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Ta’n Weji–sqalia’tiek: Website explores deep Mi’kmaq roots in our landscape

Note: I originally wrote this article for the Halifax Media Co-op, in October 2015.  

KJIPUKTUK (Halifax) – A wonderful new website explores the deep connection between the Mi’kmaq people and the landscape of Mi’kma’ki, the place the Mi’kmaq never ceded and have called home since time began.

Central to the website is an interactive map showing more than 700 Mi’kmaq place names throughout Nova Scotia. Clicking on the place name allows you to explore origin and meaning of the name.

“The Mi’kmaq sprouted or emerged from this landscape and nowhere else; their cultural memory resides here…,” the website states.

Against great odds, knowledge of the traditional names has survived. The map reflects five years of research of historical documents and interviews with Mi’kmaq elders and other knowledge holders.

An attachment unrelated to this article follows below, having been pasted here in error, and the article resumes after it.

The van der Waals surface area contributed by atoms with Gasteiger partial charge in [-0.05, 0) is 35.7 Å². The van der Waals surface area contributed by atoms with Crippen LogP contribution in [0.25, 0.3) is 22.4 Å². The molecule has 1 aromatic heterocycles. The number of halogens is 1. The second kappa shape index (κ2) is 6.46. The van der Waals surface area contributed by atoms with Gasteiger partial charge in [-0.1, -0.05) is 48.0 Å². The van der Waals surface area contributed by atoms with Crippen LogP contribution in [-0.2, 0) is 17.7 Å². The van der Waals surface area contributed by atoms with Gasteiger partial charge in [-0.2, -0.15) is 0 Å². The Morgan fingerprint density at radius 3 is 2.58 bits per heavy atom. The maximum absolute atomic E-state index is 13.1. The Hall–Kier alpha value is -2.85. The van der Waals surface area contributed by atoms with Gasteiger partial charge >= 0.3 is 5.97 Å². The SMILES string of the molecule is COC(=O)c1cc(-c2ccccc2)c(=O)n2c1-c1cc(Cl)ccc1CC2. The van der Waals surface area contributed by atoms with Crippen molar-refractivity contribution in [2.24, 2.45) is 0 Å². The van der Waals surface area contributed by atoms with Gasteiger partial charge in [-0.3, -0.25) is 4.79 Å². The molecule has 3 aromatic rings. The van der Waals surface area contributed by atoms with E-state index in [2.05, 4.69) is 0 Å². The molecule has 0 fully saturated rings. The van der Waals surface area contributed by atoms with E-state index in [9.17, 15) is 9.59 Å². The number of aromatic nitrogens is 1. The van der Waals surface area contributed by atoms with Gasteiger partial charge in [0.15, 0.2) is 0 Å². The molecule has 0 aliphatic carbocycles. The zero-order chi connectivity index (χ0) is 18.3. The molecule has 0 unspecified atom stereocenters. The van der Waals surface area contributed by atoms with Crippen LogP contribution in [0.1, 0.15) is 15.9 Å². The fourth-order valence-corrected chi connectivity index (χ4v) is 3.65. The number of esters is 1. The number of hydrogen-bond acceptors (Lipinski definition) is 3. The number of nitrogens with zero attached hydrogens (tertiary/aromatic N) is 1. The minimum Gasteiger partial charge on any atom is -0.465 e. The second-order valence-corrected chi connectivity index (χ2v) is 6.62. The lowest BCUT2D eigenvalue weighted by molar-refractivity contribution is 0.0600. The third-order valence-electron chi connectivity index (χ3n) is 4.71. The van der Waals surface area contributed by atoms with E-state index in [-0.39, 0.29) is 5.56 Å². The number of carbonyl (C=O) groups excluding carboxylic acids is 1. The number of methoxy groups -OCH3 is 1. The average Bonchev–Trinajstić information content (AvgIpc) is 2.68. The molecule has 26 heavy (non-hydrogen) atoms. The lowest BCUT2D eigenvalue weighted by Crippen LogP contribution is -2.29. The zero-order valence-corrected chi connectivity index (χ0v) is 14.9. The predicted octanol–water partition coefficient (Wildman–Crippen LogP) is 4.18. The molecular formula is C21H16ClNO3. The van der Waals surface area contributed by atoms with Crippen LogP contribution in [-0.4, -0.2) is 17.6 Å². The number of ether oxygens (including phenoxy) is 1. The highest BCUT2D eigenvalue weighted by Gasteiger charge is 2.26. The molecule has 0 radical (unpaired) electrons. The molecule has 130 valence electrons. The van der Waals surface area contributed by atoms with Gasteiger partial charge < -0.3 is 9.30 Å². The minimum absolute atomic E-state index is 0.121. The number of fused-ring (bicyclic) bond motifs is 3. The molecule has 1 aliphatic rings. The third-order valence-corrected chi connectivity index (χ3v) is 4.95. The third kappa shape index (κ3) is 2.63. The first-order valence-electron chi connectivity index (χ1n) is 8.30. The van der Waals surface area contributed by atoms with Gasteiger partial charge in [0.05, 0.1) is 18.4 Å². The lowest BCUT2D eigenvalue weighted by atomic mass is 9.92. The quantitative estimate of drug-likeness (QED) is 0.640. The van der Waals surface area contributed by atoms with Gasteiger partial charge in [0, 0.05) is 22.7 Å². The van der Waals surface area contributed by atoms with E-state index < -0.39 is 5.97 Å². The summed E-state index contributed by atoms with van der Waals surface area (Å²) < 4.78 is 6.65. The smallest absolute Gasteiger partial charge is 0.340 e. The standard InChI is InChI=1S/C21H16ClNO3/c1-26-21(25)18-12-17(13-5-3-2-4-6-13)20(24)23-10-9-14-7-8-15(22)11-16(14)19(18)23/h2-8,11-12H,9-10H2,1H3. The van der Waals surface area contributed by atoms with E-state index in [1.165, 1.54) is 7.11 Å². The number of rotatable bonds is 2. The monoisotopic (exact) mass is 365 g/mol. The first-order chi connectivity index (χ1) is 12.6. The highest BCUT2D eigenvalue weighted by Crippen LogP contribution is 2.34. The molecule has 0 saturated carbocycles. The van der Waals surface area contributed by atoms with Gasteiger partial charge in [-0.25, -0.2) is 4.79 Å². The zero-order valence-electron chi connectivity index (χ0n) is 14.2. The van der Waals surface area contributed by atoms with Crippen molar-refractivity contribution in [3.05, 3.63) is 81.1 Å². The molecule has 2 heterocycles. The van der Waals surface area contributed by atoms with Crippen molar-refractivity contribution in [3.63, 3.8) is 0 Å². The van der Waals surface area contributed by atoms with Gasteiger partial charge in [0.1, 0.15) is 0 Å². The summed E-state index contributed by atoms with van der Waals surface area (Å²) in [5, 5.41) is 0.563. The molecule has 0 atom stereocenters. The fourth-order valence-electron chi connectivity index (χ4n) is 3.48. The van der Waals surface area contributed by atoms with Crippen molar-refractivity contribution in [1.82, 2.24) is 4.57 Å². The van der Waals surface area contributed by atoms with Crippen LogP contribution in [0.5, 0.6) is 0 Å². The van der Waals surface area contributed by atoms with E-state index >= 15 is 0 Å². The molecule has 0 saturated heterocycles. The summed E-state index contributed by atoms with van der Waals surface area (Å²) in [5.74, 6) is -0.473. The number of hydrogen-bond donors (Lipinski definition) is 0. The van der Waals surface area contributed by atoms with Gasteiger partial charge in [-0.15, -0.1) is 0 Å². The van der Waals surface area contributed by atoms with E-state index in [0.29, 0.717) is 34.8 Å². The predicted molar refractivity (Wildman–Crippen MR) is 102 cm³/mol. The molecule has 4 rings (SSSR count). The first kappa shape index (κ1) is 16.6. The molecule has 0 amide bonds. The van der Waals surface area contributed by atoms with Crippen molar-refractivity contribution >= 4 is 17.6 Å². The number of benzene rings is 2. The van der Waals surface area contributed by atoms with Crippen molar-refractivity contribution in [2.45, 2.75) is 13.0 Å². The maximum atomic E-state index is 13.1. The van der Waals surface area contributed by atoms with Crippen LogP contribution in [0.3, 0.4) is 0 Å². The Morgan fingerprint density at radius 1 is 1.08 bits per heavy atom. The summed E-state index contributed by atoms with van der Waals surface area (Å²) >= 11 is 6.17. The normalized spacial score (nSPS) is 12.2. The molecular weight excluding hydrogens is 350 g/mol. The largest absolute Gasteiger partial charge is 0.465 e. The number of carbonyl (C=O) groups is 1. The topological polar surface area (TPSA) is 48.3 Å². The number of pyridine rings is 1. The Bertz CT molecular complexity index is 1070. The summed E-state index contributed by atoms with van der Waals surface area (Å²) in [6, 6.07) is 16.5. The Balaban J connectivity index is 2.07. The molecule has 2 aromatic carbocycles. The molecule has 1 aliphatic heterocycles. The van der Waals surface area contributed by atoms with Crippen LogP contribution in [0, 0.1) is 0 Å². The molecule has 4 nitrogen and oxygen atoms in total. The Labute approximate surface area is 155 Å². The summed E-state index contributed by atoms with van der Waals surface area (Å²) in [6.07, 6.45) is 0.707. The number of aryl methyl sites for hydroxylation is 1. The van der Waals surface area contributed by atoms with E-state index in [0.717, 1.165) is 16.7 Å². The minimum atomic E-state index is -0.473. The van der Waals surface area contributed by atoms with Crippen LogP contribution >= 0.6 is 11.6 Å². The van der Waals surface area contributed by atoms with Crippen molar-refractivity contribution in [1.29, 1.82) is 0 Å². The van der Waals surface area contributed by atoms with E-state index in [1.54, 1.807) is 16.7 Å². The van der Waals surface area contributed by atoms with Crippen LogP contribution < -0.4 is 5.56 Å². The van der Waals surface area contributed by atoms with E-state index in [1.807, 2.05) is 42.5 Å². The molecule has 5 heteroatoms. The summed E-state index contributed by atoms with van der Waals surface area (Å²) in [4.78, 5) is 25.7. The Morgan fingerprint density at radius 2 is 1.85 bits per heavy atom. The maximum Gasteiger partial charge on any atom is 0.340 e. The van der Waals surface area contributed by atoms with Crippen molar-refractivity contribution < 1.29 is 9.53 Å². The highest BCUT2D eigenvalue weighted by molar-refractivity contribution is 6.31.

Most Halifax Media Co-op readers know that the place we now call Halifax is also known as Kjipuktuk, meaning ‘great harbour’.

Now you can find out that a place on the Dartmouth side of the harbour was called Punamu’kwati’jk, meaning ‘at the tomcod (a type of cod fish) place’. Mill Cove, along the Bedford Highway, now infilled and appropriated by Sobey’s, once went by the name Kitpukusisek, ‘at the eagle’s nest’.

See also: History of Halifax, a Mi’kmaw perspective

Where today is Lower Sackville there once was a place people called Alusulue’katik, meaning ‘at the measles place’. Infectious diseases carried by Europeans in the eighteenth century devastated the Mi’kmaq population. This must have been a place where one such calamity occurred.

Dr. Trudy Sable, Director of the Office of Aboriginal and Northern Research, Saint Mary’s University (SMU) and Mi’kmaw linguist Dr. Bernie Francis spearheaded the project, aided by a team of Mi’kmaq university students who conducted many of the interviews.

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